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Interpreting African-American Life and History


Interpreting African-American Life and History

: Assistant Professor of Africana Studies, State University of New York-Stony Brook
Education: Ph.D., M.A.,
American History, Temple University; B.A., Africana Studies and B.A., European History, State University of New York-Stony Brook
Age: 34

As an undergraduate, Dr. Peniel E. Joseph had journalism aspirations. Although he chose an academic path instead, he is indeed living that dream of storytelling as well as feeding his lifelong curiosity about history.

Last year’s publication of his first book is proof of that. His narrative, Waiting ’Til the Midnight Hour, has gained praise from The Washington Post and other major reviewers. Midnight Hour is a reassessment of the Black Power movement, examining iconic figures as well as little-known ones with a novelist’s eye for detail.

“He possesses the ability and the potential to become perhaps the single-most influential interpreter of African-American life and history of his generation,” says Dr. Manning A. Marable, a Columbia University professor of public affairs, history and African-American studies and one of the country’s leading political scholars. Marable calls Midnight Hour “the most outstanding narrative interpretation” of the Black Power movement ever produced.

Joseph has taught at Stony Brook since 2005. Prior to that, he was a faculty member at the University of Rhode Island for five years. He has taught courses on topics such as Black nationalism in America, the Black radical tradition and American attitudes toward race. He also edited an anthology, The Black Power Movement: Rethinking the Civil Rights and Black Power Era, which was published in March.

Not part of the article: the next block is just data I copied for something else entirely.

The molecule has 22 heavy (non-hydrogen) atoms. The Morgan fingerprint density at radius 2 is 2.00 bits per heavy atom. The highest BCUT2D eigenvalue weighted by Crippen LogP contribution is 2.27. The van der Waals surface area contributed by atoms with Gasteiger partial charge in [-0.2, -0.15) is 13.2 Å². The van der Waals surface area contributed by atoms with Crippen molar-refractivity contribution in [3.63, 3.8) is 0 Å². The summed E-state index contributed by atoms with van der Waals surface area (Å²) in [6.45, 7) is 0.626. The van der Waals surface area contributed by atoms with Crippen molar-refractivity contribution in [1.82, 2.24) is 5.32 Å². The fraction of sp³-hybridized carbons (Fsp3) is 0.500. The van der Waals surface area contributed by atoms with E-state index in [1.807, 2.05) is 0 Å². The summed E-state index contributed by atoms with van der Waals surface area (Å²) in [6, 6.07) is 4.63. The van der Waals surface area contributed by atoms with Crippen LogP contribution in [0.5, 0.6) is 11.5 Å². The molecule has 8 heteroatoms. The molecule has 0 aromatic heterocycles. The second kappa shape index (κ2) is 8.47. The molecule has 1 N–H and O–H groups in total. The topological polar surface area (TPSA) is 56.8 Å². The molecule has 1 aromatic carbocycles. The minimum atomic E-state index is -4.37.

Joseph encourages young scholars, especially those in Black studies programs, to try to reach as wide an audience as possible with their writings, rather than focusing merely on impressing other academics.
“There is always a public component to our work,” he says. “We can touch public policy and American race relations while still keeping our scholarly integrity.”

A native New Yorker born to Haitian immigrants, Joseph grew up an avid reader, consuming everything from newspapers to comic books to African-American and world history books. His mother’s nightly dinner conversations about history, labor politics and anti-racist struggles in Haiti nurtured his fascination with social justice. She also passed on a lifelong passion for activism, which has led him to join organizations and stand in picket lines for a number of causes. Among other issues, he’s fought to dismantle apartheid in South Africa and protested the quarantine of Haitian refugees in Guantanamo.

As an undergraduate at Stony Brook, Joseph wrote for the campus newspaper, thinking he would become a freelance journalist. But after realizing the financial difficulties inherent in the career field, he opted for graduate school, which would allow him to delve deeper into African-American history. After watching the documentary “Eyes on the Prize,” he says he wondered about the broader backstory surrounding the civil rights movement.

“I was looking forward to reading a book about the larger cause and the ideals of the time period, only to learn that no one had written it, so that fueled me to write it myself,” he says, referring to Midnight Hour.

Even before publishing Midnight Hour, Joseph had written extensively on civil rights and the Black Power movement in editorials and book  reviews for journals as well as The New York Times. He recently joined the editorial working group of the social science quarterly, Souls: A Critical Journal of Black Politics, Culture and Society. Currently, he is working on several new books, including a biography of activist Stokely Carmichael.

— By Lydia Lum

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